It continues today as a neighborhood within Mount Pleasant. Robert Scanlon, a freedman carpenter, purchased the 614-acre property known as Remley's Plantation, bordering Charleston harbor along the Wando River in Mount Pleasant. Scanlon was the president and founder of the Charleston Land Company, formed by 100 poor local freedmen who pooled their resources and paid $10 per share, in order to purchase large tracts of land in the area; the Charleston Land Company divided this tract into smaller lots so that freedmen could have their own land. Remley's Plantation was divided into farm lots and city lots to form the community of Scanlonville; the Charleston Land Company and Scanlonville are one of four known cooperative real estate development ventures among African-American freedmen after the Civil War. West of Scanlonville is Riverside, during the Jim Crow years of the 20th century known as the largest and oldest of five "black beaches" in Charleston County, it was established. Riverside opened in 1930 and featured a dance pavilion, athletics field, playground, a boardwalk along the Wando River.
Riverside Pavilion was
Sumter, South Carolina
Sumter is a city in and the county seat of Sumter County, South Carolina, United States. Known as the Sumter Metropolitan Statistical Area, the namesake county adjoins Clarendon and Lee to form the core of Sumter-Lee-Clarendon tricounty area of South Carolina that includes the three counties in the east central Piedmont; the population was 39,643 at the 2000 census, it rose to 40,524 at the 2010 census. Incorporated as Sumterville in 1845, the city's name was shortened to Sumter in 1855, it has prospered from its early beginnings as a plantation settlement. The city and county of Sumter bear the name of General Thomas Sumter, the "Fighting Gamecock" of the American Revolutionary War. During the Civil War, the town was an important supply and railroad repair center for the Confederacy. After the war, Sumter grew and prospered, using its large railroad network to supply cotton, by the start of the 20th century, tobacco to the region. During the 20th century, Sumter grew into a major industrial center.
Starting with the opening of Shaw Air Force Base in 1941, industry grew after World War II. Sumter became known for textiles, biotech industries, a thriving retail environment, medical center of its region in addition to agricultural products, which makes it a hub for business in the east-central portion of South Carolina; the J. Clinton Brogdon House, Carnegie Public Library, Heriot-Moise House, Charles T. Mason House, Myrtle Moor, O'Donnell House, Rip Raps Plantation, Salem Black River Presbyterian Church, Henry Lee Scarborough House, Stateburg Historic District, Sumter County Courthouse, Sumter Historic District, Sumter Town Hall-Opera House, Temple Sinai, Elizabeth White House, Lincoln High School, Singleton's Graveyard are listed on the National Register of Historic Places. Known as the Gamecock City, Sumter lies near the geographic center of the state of South Carolina at 33°55′37″N 80°21′49″W. Sumter is 100 miles west of Myrtle Beach's Grand Strand and 175 miles east of the Blue Ridge Mountains.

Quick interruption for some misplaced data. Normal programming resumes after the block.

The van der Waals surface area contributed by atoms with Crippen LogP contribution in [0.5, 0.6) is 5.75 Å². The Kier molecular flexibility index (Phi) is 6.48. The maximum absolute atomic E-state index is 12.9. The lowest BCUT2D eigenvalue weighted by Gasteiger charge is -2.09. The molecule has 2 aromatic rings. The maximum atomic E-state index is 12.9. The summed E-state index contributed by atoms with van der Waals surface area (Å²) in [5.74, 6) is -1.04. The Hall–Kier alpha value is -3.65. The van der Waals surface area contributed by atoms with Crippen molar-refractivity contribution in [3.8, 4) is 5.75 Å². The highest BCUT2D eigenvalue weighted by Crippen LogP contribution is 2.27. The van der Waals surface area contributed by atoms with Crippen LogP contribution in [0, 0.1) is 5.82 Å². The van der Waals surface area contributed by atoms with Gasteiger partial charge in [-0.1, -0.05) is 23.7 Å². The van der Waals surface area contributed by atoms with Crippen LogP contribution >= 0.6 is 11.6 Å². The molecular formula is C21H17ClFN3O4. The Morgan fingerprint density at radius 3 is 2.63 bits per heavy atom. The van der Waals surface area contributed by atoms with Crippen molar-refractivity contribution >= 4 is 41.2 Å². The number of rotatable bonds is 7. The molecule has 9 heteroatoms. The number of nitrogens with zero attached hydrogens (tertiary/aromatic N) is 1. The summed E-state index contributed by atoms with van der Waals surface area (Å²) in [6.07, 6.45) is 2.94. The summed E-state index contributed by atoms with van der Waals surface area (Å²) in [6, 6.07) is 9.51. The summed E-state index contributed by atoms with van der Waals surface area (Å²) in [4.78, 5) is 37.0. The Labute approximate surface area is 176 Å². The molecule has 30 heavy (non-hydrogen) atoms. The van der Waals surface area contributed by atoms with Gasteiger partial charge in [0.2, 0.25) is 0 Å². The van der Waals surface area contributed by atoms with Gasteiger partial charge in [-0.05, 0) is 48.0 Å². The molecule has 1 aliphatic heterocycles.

Columbia, the state capital, lies about 45 miles to the west, Charleston is around 100 miles to the south. According to the United States Census Bureau, the city has a total area of 26.8 square miles, of which 26.6 square miles are land and 0.2 square mile is covered by water. As of the census of 2010, 40,541 people, 16,232 households, 10,049 families resided in the city; the population density was 575.6/km². The 16,032 housing units averaged 232.8/km². The racial makeup of the city was 47.07% Caucasian, 47.03% Black, 0.23% Native American]], 1.27% Asian, 0.07% Pacific Islander, 1.12% from other races, 1.41% from two or more races. Hispanics or Latinos of any race were 2.37% of the population. Of the 14,564 households,h 35.6% had children under the age of 18 living with them, 46.0% were married couples living together, 19.3% had a female householder with no husband present, 31.0% were not families. About 27.3% of all households were made up of individuals, 11.7% had someone living alone, 65 years of age or older.